What is Brake Pads (Friction Pads)? - Functions & Depreciation
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What is Brake Pads (Friction Pads)? - Functions & Depreciation

Function

The task of the vehicle brake is to slow down the vehicle safely and comfortably and bring it to a stop when necessary. This is achieved by converting the kinetic energy provided by the friction between the brake pad and the brake discs or drum into thermal energy (heat energy). In this way, the speed of the vehicle is reduced to the level desired by the driver. Brake pads (also known as friction pads) play an essential role here. Today, complex materials made of many different components (composite material) must be used for friction linings to achieve optimum braking under varying operating conditions. This item should not fail under any circumstances. Brake pads with a high safety level should have high mechanical strength and heat resistance and combine this with a constant friction value (friction coefficient). New brake pads need a specific "break-in period" before they can gain full braking power. At this stage, the surface of the pads adapts to the disc/drum surface. Only then is the optimum connection established between the friction pairs (brake pad/disc, brake pad/drum) to ensure the maximum possible deceleration during braking.

Security

Brakes are one of the most critical safety systems of the vehicle. They are used hundreds/thousands of times a day without the driver noticing. The driver usually brakes deliberately only if braking does not follow the usual procedure. Therefore, it is essential that the brake pads meet the requirements for daily use and always perform what is expected – even with changes in climate, topography, or application conditions. Besides offering optimum performance in everyday life, brake pads must produce the best possible response, especially in extreme situations (e.g., during emergency braking). Therefore, brake pads must provide the driver with the assurance of optimum performance at all times to achieve the best possible braking result.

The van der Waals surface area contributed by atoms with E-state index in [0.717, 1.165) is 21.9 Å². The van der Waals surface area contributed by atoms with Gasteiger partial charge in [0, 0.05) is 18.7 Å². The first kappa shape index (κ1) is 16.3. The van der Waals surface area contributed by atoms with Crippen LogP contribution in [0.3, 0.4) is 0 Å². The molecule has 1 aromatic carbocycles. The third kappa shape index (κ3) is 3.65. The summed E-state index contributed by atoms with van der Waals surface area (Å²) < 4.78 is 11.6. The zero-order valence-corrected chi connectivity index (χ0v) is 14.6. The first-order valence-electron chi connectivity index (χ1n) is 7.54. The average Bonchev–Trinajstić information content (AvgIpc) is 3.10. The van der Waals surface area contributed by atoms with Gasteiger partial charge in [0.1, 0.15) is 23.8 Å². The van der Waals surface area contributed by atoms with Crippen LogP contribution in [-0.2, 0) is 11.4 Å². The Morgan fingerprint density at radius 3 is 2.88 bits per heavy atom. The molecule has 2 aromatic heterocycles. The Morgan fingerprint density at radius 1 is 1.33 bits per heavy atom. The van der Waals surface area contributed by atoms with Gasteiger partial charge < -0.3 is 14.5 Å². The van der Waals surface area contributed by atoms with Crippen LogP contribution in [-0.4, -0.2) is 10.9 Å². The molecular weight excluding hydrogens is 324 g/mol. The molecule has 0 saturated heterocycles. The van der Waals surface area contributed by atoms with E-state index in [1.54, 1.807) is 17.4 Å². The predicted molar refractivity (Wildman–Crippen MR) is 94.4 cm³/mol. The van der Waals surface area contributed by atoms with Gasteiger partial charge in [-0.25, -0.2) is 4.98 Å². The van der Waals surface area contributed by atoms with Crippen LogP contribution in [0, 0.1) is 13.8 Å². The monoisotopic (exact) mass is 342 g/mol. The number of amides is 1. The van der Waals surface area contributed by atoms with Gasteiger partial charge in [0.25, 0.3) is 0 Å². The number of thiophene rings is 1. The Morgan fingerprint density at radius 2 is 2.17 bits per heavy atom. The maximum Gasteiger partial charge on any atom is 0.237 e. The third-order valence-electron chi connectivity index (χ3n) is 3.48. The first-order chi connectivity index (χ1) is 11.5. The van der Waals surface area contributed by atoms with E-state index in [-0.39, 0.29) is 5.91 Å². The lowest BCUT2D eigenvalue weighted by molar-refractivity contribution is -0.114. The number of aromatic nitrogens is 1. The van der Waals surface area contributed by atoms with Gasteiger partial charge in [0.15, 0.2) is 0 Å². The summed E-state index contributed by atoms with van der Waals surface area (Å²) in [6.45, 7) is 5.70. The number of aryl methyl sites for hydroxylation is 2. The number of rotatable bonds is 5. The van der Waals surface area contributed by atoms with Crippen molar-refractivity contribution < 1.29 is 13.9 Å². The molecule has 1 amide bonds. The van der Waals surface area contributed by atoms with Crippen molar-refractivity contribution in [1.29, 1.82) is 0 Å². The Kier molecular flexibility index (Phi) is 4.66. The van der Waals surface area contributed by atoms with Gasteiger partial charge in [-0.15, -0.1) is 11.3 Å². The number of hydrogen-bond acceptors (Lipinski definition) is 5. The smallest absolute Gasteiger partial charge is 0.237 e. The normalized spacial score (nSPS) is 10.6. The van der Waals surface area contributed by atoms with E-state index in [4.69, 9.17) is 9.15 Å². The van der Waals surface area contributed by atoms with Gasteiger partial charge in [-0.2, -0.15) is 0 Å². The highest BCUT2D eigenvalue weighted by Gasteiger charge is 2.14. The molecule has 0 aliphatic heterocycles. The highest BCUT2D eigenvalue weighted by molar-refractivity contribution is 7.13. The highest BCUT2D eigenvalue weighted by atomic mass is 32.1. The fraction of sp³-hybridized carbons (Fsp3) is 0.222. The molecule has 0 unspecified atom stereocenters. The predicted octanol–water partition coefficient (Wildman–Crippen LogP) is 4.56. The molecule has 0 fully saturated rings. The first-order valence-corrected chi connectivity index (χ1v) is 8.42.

Environmental Protection

Brake pads are constantly improved to make them as environmentally friendly as possible. Asbestos, which poses a health hazard, was replaced in the late 1980s. Because of their toxicity, other hazardous materials, including lead and its compounds, are no longer used in new products. In addition, the use of antimony pentasulfide, antimony sulfide, cadmium, antimony as friction material components in the production of composites is avoided because these substances are categorized as dangerous.

Depreciation

Brakes are vital for safe travel with motor vehicles. For this reason, they should be checked regularly that they work perfectly and that their parts are not worn. A driver's feeling of safety while driving is the first condition for well-maintained brakes in perfect working condition.

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